Every once in a while you’ll get a match that lifts gloom and renews portents of doom for another day. The question of doom in essence is ridiculous, relatively speaking. After all we were, before yesterday, five points off the pace, having sold our best player and performing marginally better in comparison to last season. I mean, just talk to West Ham fans and they’ll bite anyone’s hands off to swap positions with us.
But standards at United are different — a couple of days ago many of us were miffed at the handling of Serbian prospect, Adem Ljajic, by the club. A lot of strange flip-flopping public statements made a lot of people wonder if it’s the Glazer debt that’s the reason behind all this. Paying supporters deserve to know if the club is in rude or poor health. But those days of accountability have disappeared in club football, as clubs have become private entities keeping their affairs to themselves.
But yesterday was a day to be happy about. We started with a central defence more patched up than a pair of jeans on a homeless vagrant. Evra Brown Neville and Fletcher started. Then Neville limped off so we had Carrick playing in central defence. And if that wasn’t enough, we had Brown getting injured to carry on with ten men. And the remarkable thing about all this was a clean sheet. And the small fact that we scored four goals.
Maybe West Ham are actually that poor. Or maybe we are that good. Or maybe I don’t care today.
How can you, on a day you root for Man City to beat Chelsea? And jump for joy when it happens — with a mild tinge of regret that you promptly suppress.
How can you afford to complain when Blackburn, following their giant killing exploits against Chelsea in the Carling Cup, hold Liverpool to their 845024th draw of this season?
Maybe yesterday never happened and I wake up tomorrow to an alternate reality. Maybe I didn’t care if that was the case, because even if yesterday was too good to be true, the operative phrase “too good” was enough for me.
Good thing this was all true, eh?
* * *
The match as such started on a rather turgid note. There was very little of the first half I can recollect. Same missed passes, build up that could have been and things like that. I think, for a good part of the match, our midfield never really stood out, yet somehow did its job.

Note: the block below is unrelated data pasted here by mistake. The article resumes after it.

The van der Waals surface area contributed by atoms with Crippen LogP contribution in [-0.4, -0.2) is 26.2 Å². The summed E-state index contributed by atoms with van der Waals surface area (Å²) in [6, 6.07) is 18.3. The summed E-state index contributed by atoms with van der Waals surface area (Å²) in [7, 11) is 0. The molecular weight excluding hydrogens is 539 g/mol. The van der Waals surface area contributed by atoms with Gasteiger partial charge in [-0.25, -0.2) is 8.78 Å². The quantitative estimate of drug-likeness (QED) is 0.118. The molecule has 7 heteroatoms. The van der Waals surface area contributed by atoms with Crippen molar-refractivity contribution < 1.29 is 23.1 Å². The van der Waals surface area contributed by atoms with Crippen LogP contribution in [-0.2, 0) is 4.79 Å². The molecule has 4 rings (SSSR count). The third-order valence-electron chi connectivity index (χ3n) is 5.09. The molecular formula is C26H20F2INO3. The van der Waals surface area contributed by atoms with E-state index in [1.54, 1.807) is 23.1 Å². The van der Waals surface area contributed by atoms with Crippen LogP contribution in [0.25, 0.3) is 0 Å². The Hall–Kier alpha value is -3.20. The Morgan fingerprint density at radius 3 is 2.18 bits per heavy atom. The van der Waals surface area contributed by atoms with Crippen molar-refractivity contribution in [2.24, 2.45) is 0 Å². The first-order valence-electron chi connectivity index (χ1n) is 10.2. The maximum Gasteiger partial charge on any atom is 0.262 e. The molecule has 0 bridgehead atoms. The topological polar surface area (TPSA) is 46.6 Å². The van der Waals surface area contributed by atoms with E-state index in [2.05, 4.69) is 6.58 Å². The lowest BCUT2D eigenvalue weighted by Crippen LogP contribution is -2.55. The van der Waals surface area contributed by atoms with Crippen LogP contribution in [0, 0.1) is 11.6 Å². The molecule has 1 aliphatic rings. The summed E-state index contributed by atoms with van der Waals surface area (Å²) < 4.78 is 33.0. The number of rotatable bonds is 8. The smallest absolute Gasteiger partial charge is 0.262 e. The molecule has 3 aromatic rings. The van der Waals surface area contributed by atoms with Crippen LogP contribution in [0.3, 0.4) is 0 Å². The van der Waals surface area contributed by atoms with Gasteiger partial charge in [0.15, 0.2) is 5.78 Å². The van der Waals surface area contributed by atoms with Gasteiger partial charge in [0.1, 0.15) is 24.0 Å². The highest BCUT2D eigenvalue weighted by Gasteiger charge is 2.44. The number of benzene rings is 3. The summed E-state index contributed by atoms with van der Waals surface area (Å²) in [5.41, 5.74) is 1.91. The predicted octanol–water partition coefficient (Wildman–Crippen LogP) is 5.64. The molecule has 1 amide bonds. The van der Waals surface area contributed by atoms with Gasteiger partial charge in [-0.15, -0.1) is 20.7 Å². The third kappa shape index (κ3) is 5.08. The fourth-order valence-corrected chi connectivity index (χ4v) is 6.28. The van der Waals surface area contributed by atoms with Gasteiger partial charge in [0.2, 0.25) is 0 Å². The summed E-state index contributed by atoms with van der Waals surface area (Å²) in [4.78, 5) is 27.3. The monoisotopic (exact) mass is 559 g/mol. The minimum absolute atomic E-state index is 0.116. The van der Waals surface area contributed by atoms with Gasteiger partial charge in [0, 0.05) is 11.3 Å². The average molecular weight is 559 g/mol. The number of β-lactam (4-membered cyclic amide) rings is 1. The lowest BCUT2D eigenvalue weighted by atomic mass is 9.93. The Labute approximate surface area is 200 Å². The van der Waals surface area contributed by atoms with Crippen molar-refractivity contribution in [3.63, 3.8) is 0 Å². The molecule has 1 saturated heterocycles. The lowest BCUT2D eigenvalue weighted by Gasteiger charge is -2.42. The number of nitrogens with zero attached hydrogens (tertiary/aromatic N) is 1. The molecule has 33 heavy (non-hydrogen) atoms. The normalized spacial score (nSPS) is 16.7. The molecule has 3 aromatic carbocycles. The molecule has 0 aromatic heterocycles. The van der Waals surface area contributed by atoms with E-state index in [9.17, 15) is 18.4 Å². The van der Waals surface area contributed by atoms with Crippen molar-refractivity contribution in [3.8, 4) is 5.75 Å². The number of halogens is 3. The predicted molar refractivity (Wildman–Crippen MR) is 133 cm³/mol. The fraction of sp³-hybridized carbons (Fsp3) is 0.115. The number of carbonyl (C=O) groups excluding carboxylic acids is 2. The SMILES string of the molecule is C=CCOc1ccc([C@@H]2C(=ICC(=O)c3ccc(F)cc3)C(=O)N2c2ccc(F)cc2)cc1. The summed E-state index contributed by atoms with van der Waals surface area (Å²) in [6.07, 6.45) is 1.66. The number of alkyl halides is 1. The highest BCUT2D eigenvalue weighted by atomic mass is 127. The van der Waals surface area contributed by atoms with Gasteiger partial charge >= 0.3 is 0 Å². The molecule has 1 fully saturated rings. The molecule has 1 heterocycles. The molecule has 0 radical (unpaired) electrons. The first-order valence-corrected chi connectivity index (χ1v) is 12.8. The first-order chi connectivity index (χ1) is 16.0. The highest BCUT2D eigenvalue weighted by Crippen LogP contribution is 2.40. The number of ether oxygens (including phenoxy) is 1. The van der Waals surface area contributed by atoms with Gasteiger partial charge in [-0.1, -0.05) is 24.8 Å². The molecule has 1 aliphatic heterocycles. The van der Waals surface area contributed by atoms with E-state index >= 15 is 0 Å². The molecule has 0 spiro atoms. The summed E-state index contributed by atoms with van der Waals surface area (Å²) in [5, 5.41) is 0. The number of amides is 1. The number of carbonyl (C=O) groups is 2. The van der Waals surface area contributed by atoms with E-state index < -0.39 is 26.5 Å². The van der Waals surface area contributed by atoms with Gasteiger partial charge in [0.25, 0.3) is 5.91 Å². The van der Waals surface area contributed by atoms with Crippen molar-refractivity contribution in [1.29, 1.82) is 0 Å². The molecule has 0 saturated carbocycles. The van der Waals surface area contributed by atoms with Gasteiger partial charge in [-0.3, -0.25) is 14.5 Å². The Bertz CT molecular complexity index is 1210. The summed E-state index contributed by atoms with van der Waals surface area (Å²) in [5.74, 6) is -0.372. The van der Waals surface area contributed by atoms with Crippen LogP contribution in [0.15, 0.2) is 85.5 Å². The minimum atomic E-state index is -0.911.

Darron Gibson will be held out for special praise. And not for his performance as such. At the risk of repeating myself I will invoke my earlier analogy. Watching Gibson play is like an inexperienced male having sex for the first couple of times; less of finesse or ability to ‘hold’, but shoots at the first chance. The difference here is, he shoots well.
But, if you have the talent, with experience you’ll get better at it. Hopefully Gibson goes down that road. He has an attribute none of our midfielders have, and especially in a side where we desperately need to spread the goals around, he presents a valuable outlet. Speaking of goals from midfield, another encouraging indicator has been Antonio Valencia’s return. In his career for Wigan from 2006-2009, he’s scored 7 times. For us this season, 14 appearances in, he has 5 goals. For a winger, and someone supposedly not known for prolific scoring, that’s an impressive return. Still early days, but encouraging nonetheless.
Our past three matches have scores of 3-0, 4-1 and 4-0 in our favour giving this a goal difference of +10. We are moving into familiar Manchester United territory. This has typically been the time when we come into our own, and ramp up pressure on Chelsea. We also have a favourable fixture list right till the end of January. We’re two points off now. Let’s make this count!
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